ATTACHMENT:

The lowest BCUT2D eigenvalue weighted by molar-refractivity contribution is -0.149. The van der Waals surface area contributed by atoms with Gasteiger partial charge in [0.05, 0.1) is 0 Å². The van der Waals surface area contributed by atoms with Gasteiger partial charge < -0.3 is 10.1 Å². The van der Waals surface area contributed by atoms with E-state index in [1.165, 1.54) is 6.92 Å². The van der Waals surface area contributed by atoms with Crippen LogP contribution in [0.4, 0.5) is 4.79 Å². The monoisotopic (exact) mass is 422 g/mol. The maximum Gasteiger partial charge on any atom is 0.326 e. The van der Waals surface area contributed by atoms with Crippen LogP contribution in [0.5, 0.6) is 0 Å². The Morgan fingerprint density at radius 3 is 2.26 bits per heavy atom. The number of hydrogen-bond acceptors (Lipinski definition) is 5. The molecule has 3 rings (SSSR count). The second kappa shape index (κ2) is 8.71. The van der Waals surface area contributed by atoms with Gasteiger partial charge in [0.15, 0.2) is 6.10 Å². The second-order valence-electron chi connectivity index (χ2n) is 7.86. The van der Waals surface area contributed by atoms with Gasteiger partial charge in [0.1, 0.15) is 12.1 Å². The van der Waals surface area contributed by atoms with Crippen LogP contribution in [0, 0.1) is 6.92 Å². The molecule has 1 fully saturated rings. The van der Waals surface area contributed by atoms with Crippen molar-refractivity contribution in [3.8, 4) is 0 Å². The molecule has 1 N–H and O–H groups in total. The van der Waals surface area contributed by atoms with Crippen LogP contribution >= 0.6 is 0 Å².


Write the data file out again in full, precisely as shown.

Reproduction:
The lowest BCUT2D eigenvalue weighted by molar-refractivity contribution is -0.149. The van der Waals surface area contributed by atoms with Gasteiger partial charge in [0.05, 0.1) is 0 Å². The van der Waals surface area contributed by atoms with Gasteiger partial charge < -0.3 is 10.1 Å². The van der Waals surface area contributed by atoms with E-state index in [1.165, 1.54) is 6.92 Å². The van der Waals surface area contributed by atoms with Crippen LogP contribution in [0.4, 0.5) is 4.79 Å². The monoisotopic (exact) mass is 422 g/mol. The maximum Gasteiger partial charge on any atom is 0.326 e. The van der Waals surface area contributed by atoms with Crippen LogP contribution in [0.5, 0.6) is 0 Å². The Morgan fingerprint density at radius 3 is 2.26 bits per heavy atom. The number of hydrogen-bond acceptors (Lipinski definition) is 5. The molecule has 3 rings (SSSR count). The second kappa shape index (κ2) is 8.71. The van der Waals surface area contributed by atoms with Gasteiger partial charge in [0.15, 0.2) is 6.10 Å². The second-order valence-electron chi connectivity index (χ2n) is 7.86. The van der Waals surface area contributed by atoms with Gasteiger partial charge in [0.1, 0.15) is 12.1 Å². The van der Waals surface area contributed by atoms with Crippen LogP contribution in [0, 0.1) is 6.92 Å². The molecule has 1 fully saturated rings. The van der Waals surface area contributed by atoms with Crippen molar-refractivity contribution in [3.8, 4) is 0 Å². The molecule has 1 N–H and O–H groups in total. The van der Waals surface area contributed by atoms with Crippen LogP contribution >= 0.6 is 0 Å².